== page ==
Journal Articles

Supporting evidence-based practice in nutrition and hydration

Share this article

Supporting evidence-based practice in nutrition and hydration

Justine Bold
4 June 2020

The aim of this review is to synthesise literature on food, nutritional status and wound healing to help inform those working in wound care. A literature search was performed on PubMed, Scopus and EMBASE databases. Studies were critically appraised and the findings were analysed by narrative synthesis. Nutritional assessment is important in practice as nutritional status can impact on wound healing in several ways (including affecting both healing time and susceptibility to infection). There is widespread recognition of the importance of nutritional assessment tools, however, completion can sometimes be overlooked in practice. Healthcare professionals also need to be aware that obesity may be accompanied by micronutrient deficiency causing low micronutrient levels, however, nutritional assessment tools using body mass index (BMI) and weight loss may not identify this. Although there are intervention studies using nutritional formulations, such as amino acids, to support wound healing, the results of this review suggest that future research around using food as therapy and specific nutritional supplementation is needed.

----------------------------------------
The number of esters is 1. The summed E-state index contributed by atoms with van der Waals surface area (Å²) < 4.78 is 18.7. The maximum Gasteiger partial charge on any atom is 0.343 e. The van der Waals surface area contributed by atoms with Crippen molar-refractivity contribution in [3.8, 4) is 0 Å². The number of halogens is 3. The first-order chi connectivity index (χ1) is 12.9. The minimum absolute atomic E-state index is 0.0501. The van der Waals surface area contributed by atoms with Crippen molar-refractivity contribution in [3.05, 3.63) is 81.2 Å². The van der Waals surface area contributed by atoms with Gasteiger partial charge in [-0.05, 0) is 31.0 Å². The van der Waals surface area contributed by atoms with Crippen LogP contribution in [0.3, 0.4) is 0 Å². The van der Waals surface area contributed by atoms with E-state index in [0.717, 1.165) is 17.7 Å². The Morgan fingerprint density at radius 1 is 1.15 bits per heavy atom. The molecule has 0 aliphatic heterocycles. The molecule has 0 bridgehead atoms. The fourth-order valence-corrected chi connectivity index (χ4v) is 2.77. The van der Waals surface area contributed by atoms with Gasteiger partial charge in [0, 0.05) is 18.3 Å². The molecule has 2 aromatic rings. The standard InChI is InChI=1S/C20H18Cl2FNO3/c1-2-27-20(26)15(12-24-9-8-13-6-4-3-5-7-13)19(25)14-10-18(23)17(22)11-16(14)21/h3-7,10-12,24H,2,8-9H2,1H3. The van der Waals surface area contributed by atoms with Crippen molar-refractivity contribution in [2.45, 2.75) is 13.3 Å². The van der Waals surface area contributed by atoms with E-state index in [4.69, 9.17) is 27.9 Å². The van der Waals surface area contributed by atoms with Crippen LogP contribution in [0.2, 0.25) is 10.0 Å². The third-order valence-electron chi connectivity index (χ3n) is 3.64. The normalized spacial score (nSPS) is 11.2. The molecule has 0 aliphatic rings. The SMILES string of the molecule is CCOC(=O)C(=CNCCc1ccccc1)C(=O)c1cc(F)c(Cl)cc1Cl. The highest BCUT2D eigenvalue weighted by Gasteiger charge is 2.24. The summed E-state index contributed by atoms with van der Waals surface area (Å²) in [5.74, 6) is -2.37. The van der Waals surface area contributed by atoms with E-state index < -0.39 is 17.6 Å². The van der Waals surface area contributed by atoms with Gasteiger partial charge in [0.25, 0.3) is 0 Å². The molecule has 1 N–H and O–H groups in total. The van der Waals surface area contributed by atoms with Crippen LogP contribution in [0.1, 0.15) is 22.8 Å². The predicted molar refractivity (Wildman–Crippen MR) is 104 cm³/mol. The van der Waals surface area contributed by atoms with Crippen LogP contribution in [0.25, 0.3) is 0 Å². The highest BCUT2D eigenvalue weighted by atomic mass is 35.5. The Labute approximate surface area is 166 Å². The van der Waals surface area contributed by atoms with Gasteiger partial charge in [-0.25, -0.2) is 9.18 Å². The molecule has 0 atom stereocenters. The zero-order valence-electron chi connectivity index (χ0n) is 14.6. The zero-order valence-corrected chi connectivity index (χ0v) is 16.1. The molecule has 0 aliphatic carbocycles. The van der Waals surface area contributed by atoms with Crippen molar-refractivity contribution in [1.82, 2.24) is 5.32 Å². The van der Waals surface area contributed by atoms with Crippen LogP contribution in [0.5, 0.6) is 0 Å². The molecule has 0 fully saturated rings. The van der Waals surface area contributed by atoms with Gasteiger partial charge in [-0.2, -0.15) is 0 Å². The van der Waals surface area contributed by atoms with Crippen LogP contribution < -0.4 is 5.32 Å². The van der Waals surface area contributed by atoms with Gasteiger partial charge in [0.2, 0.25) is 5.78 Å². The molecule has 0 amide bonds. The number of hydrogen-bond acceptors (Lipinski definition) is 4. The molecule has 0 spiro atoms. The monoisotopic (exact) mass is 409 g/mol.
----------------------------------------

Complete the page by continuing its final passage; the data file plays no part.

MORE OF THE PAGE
Free for all healthcare professionals

Sign up to the Wounds Group journals

By clicking ‘Subscribe’, you are agreeing that the Wounds Group are able to email you periodic newsletters. You may unsubscribe from these at any time. Your info is safe with us and we will never sell or trade your details. For information please review our privacy policy.

Are you a healthcare professional? This website is for healthcare professionals only. To continue, please confirm that you are a healthcare professional below.

We use cookies responsibly to ensure that we give you the best experience on our website. If you continue without changing your browser settings, we’ll assume that you are happy to receive all cookies on this website. Read about how we use cookies.

I am not a healthcare professional.